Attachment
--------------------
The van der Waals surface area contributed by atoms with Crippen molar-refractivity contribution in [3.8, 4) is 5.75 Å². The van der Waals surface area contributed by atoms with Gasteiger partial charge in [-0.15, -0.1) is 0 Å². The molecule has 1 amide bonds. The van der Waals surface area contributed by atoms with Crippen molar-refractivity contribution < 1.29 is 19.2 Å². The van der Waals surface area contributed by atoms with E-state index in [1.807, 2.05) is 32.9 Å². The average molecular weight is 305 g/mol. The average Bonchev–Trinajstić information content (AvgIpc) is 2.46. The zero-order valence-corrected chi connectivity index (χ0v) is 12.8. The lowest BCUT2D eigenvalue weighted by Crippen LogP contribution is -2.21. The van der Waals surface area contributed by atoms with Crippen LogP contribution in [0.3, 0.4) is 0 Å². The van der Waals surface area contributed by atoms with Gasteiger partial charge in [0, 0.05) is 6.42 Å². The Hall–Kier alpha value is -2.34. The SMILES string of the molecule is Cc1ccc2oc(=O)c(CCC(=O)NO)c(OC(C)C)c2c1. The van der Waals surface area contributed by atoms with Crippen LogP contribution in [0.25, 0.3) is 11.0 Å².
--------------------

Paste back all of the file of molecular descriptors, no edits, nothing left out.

The van der Waals surface area contributed by atoms with Crippen molar-refractivity contribution in [3.8, 4) is 5.75 Å². The van der Waals surface area contributed by atoms with Gasteiger partial charge in [-0.15, -0.1) is 0 Å². The molecule has 1 amide bonds. The van der Waals surface area contributed by atoms with Crippen molar-refractivity contribution < 1.29 is 19.2 Å². The van der Waals surface area contributed by atoms with E-state index in [1.807, 2.05) is 32.9 Å². The average molecular weight is 305 g/mol. The average Bonchev–Trinajstić information content (AvgIpc) is 2.46. The zero-order valence-corrected chi connectivity index (χ0v) is 12.8. The lowest BCUT2D eigenvalue weighted by Crippen LogP contribution is -2.21. The van der Waals surface area contributed by atoms with Crippen LogP contribution in [0.3, 0.4) is 0 Å². The van der Waals surface area contributed by atoms with Gasteiger partial charge in [0, 0.05) is 6.42 Å². The Hall–Kier alpha value is -2.34. The SMILES string of the molecule is Cc1ccc2oc(=O)c(CCC(=O)NO)c(OC(C)C)c2c1. The van der Waals surface area contributed by atoms with Crippen LogP contribution in [0.25, 0.3) is 11.0 Å².